T-2 Toxin Causes Breast Tumors
Schoental et al. (1979) reported that breast cancers were induced in rats which were dosed with T-2 Toxin.
T-2 Toxin is a Fusarium toxin frequently found in the human food chain. The fact that T-2 Toxin induced breast cancer in an animal model is most significant, for this cancer occurs so often in humans.
Furthermore, antibodies against Fusarium fungi are frequently found in human blood. These fungi and their toxins are the most frequently encountered contaminants found in animal feed and human foods. See also Saito (1971) and Corrado (1971), both of whom induced breast cancer in mice using moldy rice and its extracts.
Ochratoxin Causes Breast Tumors
Fibroadenomas in the mammary gland were found in over half of a group of female mice which were dosed with ochratoxin (Boorman ). In humans, fibroadenoma is a documented risk factor for breast cancer (Dupont et al. ).
Ochratoxin Causes Breast Fibroadenomas
Huff (1991) investigated the carcinogenicity of ochratoxin, a naturally occurring mycotoxin of the fungal genera Aspergillus and Penicillium, which was studied in three strains of mice and in one strain of rats.
It was found that fibroadenomas of the mammary glands were induced by ochratoxin administration. In humans, fibroadenoma is a documented long-term risk factor for breast cancer (Dupont et al. ).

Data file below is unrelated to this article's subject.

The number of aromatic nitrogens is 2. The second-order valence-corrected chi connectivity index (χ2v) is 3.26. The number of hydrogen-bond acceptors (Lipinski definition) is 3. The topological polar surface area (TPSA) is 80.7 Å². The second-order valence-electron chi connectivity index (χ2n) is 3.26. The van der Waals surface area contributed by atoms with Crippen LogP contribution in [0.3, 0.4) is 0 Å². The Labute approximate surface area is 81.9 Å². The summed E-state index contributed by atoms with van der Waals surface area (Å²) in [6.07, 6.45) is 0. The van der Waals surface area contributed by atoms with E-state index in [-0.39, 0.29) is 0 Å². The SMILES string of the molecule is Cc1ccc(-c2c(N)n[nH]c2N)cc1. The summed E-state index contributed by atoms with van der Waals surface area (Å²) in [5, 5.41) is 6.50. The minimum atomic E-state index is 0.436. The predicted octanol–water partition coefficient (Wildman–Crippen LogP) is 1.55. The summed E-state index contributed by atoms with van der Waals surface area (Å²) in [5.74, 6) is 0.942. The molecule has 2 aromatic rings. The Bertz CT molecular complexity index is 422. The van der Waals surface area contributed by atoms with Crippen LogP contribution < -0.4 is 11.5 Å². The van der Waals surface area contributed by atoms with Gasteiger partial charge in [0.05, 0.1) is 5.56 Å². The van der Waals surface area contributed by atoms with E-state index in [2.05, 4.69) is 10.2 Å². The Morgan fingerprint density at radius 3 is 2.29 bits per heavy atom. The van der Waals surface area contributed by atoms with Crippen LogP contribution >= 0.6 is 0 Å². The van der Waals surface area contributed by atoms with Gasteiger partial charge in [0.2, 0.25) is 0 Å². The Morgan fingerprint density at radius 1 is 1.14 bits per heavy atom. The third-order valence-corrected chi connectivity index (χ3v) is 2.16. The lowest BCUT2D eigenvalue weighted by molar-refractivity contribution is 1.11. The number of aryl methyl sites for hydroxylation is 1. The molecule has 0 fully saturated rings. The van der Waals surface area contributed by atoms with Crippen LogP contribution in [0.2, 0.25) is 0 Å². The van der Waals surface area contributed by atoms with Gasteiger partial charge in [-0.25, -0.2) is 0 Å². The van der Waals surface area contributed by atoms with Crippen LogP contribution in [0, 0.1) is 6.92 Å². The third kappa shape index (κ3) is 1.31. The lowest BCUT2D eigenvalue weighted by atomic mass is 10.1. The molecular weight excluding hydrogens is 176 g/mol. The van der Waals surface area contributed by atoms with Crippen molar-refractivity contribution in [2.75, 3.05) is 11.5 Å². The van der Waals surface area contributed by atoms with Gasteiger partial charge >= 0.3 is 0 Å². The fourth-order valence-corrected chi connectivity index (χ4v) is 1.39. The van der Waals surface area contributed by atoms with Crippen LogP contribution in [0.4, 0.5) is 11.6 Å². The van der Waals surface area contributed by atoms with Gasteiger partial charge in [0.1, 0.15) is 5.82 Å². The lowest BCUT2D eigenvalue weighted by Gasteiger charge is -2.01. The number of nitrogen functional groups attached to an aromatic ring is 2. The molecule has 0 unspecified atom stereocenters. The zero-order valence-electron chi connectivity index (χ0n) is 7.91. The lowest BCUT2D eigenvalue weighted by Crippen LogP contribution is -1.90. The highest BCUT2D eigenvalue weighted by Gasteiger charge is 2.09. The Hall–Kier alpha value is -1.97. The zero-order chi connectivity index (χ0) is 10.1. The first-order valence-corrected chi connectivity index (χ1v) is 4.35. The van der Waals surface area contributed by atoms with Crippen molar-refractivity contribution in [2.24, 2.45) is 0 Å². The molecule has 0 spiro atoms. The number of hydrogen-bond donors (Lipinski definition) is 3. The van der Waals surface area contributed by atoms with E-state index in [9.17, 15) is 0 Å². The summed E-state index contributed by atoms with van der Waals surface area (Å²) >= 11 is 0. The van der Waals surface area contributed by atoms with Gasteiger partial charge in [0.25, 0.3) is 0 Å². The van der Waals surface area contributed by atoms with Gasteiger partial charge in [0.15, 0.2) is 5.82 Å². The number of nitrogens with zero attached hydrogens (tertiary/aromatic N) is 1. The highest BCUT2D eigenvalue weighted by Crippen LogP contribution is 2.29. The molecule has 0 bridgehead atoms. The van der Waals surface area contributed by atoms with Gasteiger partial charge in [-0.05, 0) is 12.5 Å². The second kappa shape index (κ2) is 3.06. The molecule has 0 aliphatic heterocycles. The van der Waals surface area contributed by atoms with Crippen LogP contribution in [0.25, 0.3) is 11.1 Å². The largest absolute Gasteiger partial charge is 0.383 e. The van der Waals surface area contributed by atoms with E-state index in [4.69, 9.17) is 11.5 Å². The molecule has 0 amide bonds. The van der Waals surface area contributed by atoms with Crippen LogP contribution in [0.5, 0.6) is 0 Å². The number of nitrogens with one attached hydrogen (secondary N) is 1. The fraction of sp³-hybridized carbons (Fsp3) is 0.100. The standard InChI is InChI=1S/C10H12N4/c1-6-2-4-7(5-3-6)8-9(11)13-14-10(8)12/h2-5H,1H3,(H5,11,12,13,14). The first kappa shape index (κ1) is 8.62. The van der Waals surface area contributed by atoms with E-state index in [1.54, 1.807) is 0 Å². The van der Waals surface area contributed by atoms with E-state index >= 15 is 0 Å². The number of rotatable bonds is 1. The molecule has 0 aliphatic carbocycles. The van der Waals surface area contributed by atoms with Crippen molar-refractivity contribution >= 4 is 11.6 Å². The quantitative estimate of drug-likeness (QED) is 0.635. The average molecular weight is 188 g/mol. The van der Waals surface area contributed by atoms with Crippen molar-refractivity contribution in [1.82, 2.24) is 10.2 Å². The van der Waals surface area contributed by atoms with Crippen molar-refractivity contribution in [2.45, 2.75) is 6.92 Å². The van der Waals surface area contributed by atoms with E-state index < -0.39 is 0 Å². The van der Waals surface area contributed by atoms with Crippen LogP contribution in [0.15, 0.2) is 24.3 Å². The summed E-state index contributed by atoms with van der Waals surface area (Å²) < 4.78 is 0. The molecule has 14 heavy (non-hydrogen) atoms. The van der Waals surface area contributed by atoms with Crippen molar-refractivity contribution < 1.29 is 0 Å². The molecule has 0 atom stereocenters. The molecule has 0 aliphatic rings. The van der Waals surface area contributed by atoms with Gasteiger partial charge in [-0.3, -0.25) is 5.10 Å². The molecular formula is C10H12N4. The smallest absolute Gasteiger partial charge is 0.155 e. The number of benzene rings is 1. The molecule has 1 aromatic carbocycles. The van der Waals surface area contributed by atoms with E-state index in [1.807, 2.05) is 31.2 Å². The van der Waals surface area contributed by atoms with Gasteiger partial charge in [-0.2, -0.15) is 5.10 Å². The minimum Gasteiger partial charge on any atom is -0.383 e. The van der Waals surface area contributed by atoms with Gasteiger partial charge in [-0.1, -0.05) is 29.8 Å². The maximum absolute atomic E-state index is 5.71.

Penicillic Acid/Patulin Cause Breast Adenomas And Breast Sarcomas
Penicillic acid was found to induce mammary adenomas, as well as local sarcomas and fibrosarcomas in mice and rats. Patulin was also reported to cause mammary adenomas in mice and rats (Dickens and Jones , Dickens ). See also Ciegler et al. (1971).
Verrucarin Induced Breast Tumors
Jodczyk (1984) was able to induce breast tumors in mice by exposing them to a derivative of the mycotoxin verrucarin E.
Moldy Rice Extract Causes Breast Cancer
Mammary cancers (breast cancers) were induced by feeding an alcohol extract of moldy rice to animals (Corrado ). See also Saito (1971).
This is hardly a complete presentation of this topic, but it is merely offered to allow reflection on the troubling action of some mycotoxins.
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I would like to thank the editorial research of three World Health Organization Scholars for the sample references above:
A.V. COSTANTINI, M.D.
Head, World Health Organization (WHO)
Collaborating Center For Mycotoxins In Food
HEINRICH WIELAND, M.D.
Medical Director, World Health Organization (WHO)
Collaborating Center For Mycotoxins in Food
LARS 1. QVICK, M.D., Ph.D.
Co-Medical Director, World Health Organization (WHO)
Collaborating Center For Mycotoxins In Food